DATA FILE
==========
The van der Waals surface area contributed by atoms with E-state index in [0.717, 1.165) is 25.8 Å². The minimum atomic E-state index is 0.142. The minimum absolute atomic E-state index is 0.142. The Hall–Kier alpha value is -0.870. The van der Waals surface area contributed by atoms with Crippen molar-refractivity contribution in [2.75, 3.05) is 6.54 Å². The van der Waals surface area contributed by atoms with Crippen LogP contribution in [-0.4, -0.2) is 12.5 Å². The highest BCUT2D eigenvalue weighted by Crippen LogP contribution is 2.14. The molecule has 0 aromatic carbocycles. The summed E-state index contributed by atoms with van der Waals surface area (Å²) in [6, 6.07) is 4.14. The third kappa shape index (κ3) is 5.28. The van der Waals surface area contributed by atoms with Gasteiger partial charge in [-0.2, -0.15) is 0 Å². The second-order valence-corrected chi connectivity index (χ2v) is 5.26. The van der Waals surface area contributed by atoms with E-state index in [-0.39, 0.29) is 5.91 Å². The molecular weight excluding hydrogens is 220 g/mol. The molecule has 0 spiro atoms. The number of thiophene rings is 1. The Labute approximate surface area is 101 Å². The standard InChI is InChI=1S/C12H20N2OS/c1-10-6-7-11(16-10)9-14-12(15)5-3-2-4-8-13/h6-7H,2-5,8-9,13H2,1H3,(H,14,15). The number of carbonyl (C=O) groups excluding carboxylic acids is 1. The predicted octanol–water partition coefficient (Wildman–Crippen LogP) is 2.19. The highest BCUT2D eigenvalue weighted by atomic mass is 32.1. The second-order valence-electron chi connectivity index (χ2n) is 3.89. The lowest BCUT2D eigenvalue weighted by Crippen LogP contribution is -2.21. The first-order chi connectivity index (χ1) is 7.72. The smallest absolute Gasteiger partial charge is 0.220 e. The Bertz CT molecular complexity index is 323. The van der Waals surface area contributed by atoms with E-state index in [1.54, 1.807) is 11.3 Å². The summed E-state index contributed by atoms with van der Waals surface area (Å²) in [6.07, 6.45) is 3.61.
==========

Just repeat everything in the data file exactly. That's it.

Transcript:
The van der Waals surface area contributed by atoms with E-state index in [0.717, 1.165) is 25.8 Å². The minimum atomic E-state index is 0.142. The minimum absolute atomic E-state index is 0.142. The Hall–Kier alpha value is -0.870. The van der Waals surface area contributed by atoms with Crippen molar-refractivity contribution in [2.75, 3.05) is 6.54 Å². The van der Waals surface area contributed by atoms with Crippen LogP contribution in [-0.4, -0.2) is 12.5 Å². The highest BCUT2D eigenvalue weighted by Crippen LogP contribution is 2.14. The molecule has 0 aromatic carbocycles. The summed E-state index contributed by atoms with van der Waals surface area (Å²) in [6, 6.07) is 4.14. The third kappa shape index (κ3) is 5.28. The van der Waals surface area contributed by atoms with Gasteiger partial charge in [-0.2, -0.15) is 0 Å². The second-order valence-corrected chi connectivity index (χ2v) is 5.26. The van der Waals surface area contributed by atoms with E-state index in [-0.39, 0.29) is 5.91 Å². The molecular weight excluding hydrogens is 220 g/mol. The molecule has 0 spiro atoms. The number of thiophene rings is 1. The Labute approximate surface area is 101 Å². The standard InChI is InChI=1S/C12H20N2OS/c1-10-6-7-11(16-10)9-14-12(15)5-3-2-4-8-13/h6-7H,2-5,8-9,13H2,1H3,(H,14,15). The number of carbonyl (C=O) groups excluding carboxylic acids is 1. The predicted octanol–water partition coefficient (Wildman–Crippen LogP) is 2.19. The highest BCUT2D eigenvalue weighted by atomic mass is 32.1. The second-order valence-electron chi connectivity index (χ2n) is 3.89. The lowest BCUT2D eigenvalue weighted by Crippen LogP contribution is -2.21. The first-order chi connectivity index (χ1) is 7.72. The smallest absolute Gasteiger partial charge is 0.220 e. The Bertz CT molecular complexity index is 323. The van der Waals surface area contributed by atoms with E-state index in [1.54, 1.807) is 11.3 Å². The summed E-state index contributed by atoms with van der Waals surface area (Å²) in [6.07, 6.45) is 3.61.